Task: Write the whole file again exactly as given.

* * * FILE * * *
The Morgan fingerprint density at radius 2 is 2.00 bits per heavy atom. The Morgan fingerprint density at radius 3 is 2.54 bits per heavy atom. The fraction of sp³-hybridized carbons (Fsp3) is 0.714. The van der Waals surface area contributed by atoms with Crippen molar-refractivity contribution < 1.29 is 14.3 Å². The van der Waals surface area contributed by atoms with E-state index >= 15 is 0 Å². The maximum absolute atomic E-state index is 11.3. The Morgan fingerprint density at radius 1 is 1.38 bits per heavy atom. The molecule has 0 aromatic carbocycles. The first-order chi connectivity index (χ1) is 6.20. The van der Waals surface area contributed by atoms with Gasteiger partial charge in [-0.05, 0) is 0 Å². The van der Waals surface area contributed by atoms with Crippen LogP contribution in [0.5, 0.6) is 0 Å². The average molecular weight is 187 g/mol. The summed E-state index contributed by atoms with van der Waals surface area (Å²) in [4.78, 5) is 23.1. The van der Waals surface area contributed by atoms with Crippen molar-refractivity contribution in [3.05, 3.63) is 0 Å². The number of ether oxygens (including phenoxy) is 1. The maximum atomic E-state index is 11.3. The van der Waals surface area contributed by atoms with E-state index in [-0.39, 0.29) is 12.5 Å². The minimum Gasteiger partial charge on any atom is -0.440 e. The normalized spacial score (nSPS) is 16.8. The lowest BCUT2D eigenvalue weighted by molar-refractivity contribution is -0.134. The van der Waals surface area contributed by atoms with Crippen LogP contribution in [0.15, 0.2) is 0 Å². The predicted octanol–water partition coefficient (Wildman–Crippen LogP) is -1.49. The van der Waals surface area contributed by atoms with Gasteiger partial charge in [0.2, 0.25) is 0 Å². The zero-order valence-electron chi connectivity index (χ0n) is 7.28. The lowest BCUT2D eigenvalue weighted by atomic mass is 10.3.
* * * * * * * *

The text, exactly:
The Morgan fingerprint density at radius 2 is 2.00 bits per heavy atom. The Morgan fingerprint density at radius 3 is 2.54 bits per heavy atom. The fraction of sp³-hybridized carbons (Fsp3) is 0.714. The van der Waals surface area contributed by atoms with Crippen molar-refractivity contribution < 1.29 is 14.3 Å². The van der Waals surface area contributed by atoms with E-state index >= 15 is 0 Å². The maximum absolute atomic E-state index is 11.3. The Morgan fingerprint density at radius 1 is 1.38 bits per heavy atom. The molecule has 0 aromatic carbocycles. The first-order chi connectivity index (χ1) is 6.20. The van der Waals surface area contributed by atoms with Gasteiger partial charge in [-0.05, 0) is 0 Å². The van der Waals surface area contributed by atoms with Crippen LogP contribution in [0.5, 0.6) is 0 Å². The average molecular weight is 187 g/mol. The summed E-state index contributed by atoms with van der Waals surface area (Å²) in [4.78, 5) is 23.1. The van der Waals surface area contributed by atoms with Crippen molar-refractivity contribution in [3.05, 3.63) is 0 Å². The number of ether oxygens (including phenoxy) is 1. The maximum atomic E-state index is 11.3. The van der Waals surface area contributed by atoms with E-state index in [-0.39, 0.29) is 12.5 Å². The minimum Gasteiger partial charge on any atom is -0.440 e. The normalized spacial score (nSPS) is 16.8. The lowest BCUT2D eigenvalue weighted by molar-refractivity contribution is -0.134. The van der Waals surface area contributed by atoms with Crippen LogP contribution in [0.15, 0.2) is 0 Å². The predicted octanol–water partition coefficient (Wildman–Crippen LogP) is -1.49. The van der Waals surface area contributed by atoms with Gasteiger partial charge in [0.2, 0.25) is 0 Å². The zero-order valence-electron chi connectivity index (χ0n) is 7.28. The lowest BCUT2D eigenvalue weighted by atomic mass is 10.3.